U.S. equities gained, led by FANG shares, while European stocks pared losses following a mixed session in Asia as a big week for central-bank policy gets underway. Treasuries and the dollar nudged downward.
Facebook, Apple, Netflix and Google parent Alphabet led the Nasdaq Composite higher, while the Stoxx Europe 600 Index pared declines. Deutsche Bank boosted lenders on reports that it’s considering creating a “non-core unit” to wind down legacy assets as part of a broader overhaul. Japanese and Australian shares declined, while equities in Hong Kong rose after the government suspended a controversial extradition bill.
The dollar weakened after a Federal Reserve survey of factories in New York State plunged in June by the most on record, before trimming its loss. Treasuries pared a drop on the news, but they stayed lower alongside European bonds as investors looked ahead to a week in which the Fed, the Bank of Japan and the Bank of England all set monetary policy.
Investors will be scrutinizing the Fed’s decision and messaging on Wednesday for signals on the chances of rates cuts ahead. Meanwhile, U.S. Commerce Secretary Wilbur Ross reiterated that the prospect of a major trade deal is unlikely to emerge from a possible meeting between President Donald Trump and Chinese President Xi Jinping at the Group of 20 summit in Osaka this month.
“We’ll find out Wednesday if the market is right about how dovish it is when it comes to monetary policy,” said Arthur Hogan, chief market strategist at National Securities Corp. “So what we’re looking for is affirmation of where the market is already, and anything that fails to affirm that probably is a negative toward the S&P 500.”
Elsewhere, oil futures were little changed as Saudi Arabia expressed hope that OPEC and its allies will agree to extend production cuts into the second half. Bitcoin jumped as much as 10 per cent, heading toward its highest close in more than a year.
Here are some key events coming up:
Federal Reserve, the Bank of Japan and the Bank of England all set monetary policy, along with central banks in Norway, Brazil, Taiwan and Indonesia. The Fed meeting begins Tuesday with a decision and press conference the next day. Officials are expected to debate a rate cut to shelter the U.S. economy, in part, from the fallout caused by escalating trade disputes. In the U.K. Tuesday there will be a second ballot on the leadership contest to choose Theresa May’s successor as leader of the country’s ruling party. Final May CPI data for the euro zone are due Tuesday.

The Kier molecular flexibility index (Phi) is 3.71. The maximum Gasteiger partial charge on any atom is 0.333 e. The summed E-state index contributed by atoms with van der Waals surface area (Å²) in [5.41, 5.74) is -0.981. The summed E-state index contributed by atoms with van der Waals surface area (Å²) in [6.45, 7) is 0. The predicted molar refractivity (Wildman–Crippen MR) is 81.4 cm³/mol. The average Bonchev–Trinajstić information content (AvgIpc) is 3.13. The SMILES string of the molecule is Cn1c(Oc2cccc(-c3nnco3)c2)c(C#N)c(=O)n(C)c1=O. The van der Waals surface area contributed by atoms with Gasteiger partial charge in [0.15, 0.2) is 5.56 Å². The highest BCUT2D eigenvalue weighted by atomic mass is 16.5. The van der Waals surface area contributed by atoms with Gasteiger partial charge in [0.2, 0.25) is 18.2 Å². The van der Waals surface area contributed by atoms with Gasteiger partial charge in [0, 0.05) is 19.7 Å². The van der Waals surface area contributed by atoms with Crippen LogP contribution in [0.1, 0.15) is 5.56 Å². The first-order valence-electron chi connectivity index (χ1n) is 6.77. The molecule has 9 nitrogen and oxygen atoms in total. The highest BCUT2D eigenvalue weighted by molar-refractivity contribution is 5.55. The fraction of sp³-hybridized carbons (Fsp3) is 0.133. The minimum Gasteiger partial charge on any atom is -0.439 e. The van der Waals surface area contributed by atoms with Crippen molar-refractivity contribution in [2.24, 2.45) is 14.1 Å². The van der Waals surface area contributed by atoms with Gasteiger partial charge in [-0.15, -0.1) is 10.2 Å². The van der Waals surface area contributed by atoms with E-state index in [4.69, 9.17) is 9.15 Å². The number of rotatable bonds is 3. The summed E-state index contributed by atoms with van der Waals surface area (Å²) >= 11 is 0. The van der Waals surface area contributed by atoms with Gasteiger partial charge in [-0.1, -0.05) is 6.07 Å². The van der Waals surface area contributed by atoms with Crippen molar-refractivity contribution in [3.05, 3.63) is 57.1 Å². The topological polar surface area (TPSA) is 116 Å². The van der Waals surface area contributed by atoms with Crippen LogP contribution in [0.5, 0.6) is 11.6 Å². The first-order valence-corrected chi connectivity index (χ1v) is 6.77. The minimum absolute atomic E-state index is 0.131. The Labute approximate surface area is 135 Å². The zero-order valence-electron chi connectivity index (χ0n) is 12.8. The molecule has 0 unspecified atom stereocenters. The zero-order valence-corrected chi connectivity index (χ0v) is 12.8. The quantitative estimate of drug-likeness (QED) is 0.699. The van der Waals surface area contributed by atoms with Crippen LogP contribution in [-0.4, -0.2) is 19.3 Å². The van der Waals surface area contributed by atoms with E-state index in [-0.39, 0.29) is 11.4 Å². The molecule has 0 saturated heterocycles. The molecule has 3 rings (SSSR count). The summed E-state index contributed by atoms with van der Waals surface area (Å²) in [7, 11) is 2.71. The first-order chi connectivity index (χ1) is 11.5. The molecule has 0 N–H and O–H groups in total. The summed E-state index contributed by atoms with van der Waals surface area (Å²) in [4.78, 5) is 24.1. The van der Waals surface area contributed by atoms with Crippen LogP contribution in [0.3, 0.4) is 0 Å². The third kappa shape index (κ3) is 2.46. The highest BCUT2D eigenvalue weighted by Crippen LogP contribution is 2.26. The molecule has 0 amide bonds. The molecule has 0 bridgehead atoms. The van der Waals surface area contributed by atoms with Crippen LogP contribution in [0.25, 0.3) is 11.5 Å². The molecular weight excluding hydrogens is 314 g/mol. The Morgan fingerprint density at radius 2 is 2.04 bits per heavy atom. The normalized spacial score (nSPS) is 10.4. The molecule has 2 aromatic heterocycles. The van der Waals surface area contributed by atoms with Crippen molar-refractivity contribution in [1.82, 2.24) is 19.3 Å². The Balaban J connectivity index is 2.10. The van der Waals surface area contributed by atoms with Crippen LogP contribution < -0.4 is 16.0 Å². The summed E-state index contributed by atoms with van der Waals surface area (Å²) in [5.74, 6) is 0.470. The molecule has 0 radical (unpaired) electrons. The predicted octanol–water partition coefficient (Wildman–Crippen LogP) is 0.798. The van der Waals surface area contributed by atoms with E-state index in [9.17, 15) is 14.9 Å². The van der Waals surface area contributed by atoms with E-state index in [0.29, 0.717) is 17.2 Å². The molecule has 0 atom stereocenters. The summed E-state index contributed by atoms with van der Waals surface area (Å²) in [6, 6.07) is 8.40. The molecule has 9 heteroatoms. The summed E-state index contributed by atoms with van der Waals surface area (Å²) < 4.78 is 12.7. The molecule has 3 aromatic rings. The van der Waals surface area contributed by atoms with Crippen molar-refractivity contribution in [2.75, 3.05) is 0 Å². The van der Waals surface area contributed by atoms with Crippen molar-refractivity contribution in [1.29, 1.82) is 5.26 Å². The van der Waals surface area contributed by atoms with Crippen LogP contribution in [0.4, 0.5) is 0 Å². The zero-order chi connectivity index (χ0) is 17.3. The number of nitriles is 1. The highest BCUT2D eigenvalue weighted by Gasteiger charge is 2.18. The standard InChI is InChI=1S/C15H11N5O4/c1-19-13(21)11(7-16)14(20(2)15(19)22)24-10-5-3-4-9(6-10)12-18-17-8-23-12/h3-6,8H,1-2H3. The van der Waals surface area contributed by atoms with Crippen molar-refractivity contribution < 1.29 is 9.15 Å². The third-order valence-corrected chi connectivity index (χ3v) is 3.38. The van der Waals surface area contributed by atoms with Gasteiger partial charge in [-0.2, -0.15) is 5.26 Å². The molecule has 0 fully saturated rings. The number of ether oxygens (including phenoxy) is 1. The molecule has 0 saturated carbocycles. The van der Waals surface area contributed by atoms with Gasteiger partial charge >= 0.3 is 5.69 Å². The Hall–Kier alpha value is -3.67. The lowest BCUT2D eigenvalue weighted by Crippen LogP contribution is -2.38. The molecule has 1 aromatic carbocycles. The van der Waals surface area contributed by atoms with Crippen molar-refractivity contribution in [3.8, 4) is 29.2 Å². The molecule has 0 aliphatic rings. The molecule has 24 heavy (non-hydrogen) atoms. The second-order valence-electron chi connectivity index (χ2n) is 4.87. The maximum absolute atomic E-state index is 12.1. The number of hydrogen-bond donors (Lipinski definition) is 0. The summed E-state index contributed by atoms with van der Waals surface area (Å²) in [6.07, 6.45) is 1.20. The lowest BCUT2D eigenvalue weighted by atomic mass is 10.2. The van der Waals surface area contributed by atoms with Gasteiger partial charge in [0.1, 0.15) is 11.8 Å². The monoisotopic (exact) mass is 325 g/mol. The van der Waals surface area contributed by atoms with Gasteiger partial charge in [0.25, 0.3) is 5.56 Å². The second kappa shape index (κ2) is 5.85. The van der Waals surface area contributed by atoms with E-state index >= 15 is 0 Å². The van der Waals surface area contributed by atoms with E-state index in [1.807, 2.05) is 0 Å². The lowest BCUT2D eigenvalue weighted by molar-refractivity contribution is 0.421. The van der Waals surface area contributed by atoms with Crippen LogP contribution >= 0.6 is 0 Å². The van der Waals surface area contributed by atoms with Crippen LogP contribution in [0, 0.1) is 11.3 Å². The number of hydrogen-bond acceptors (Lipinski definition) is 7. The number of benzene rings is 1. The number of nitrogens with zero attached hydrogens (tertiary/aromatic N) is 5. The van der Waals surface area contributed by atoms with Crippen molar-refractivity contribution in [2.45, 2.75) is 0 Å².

These are the main moves in markets:
The S&P 500 Index rose 0.3 per cent as of 10:52 a.m. New York time, while the Nasdaq Composite Index gained 0.8 per cent and the Dow Jones Industrial Average increased 0.2%. The Stoxx Europe 600 eased less than 0.1%. The MSCI Emerging Market Index dropped 0.3 per cent. The MSCI Asia Pacific Index fell 0.4 per cent, the fourth consecutive decline.
The Bloomberg Dollar Spot Index fell less than 0.1 per cent. The euro rose less than 0.1 per cent to $1.1238, while the yen was little changed at 108.58 per dollar. The British pound fell less than 0.1% to $1.2583. The MSCI Emerging Markets Currency Index fell less than 0.1 per cent, the fourth consecutive decline.
The yield on 10-year Treasuries rose 2 basis points to 2.10 per cent. Germany’s 10-year yield rose 1 basis point to negative 0.24 per cent.
West Texas Intermediate fell 0.7 per cent to US$52.13 a barrel, the first drop in three trading sessions. Gold dropped 0.1 per cent to US$1,340 an ounce. The Bloomberg Commodity Index rose less than 0.1 per cent, the third consecutive gain.
--With assistance from Yakob Peterseil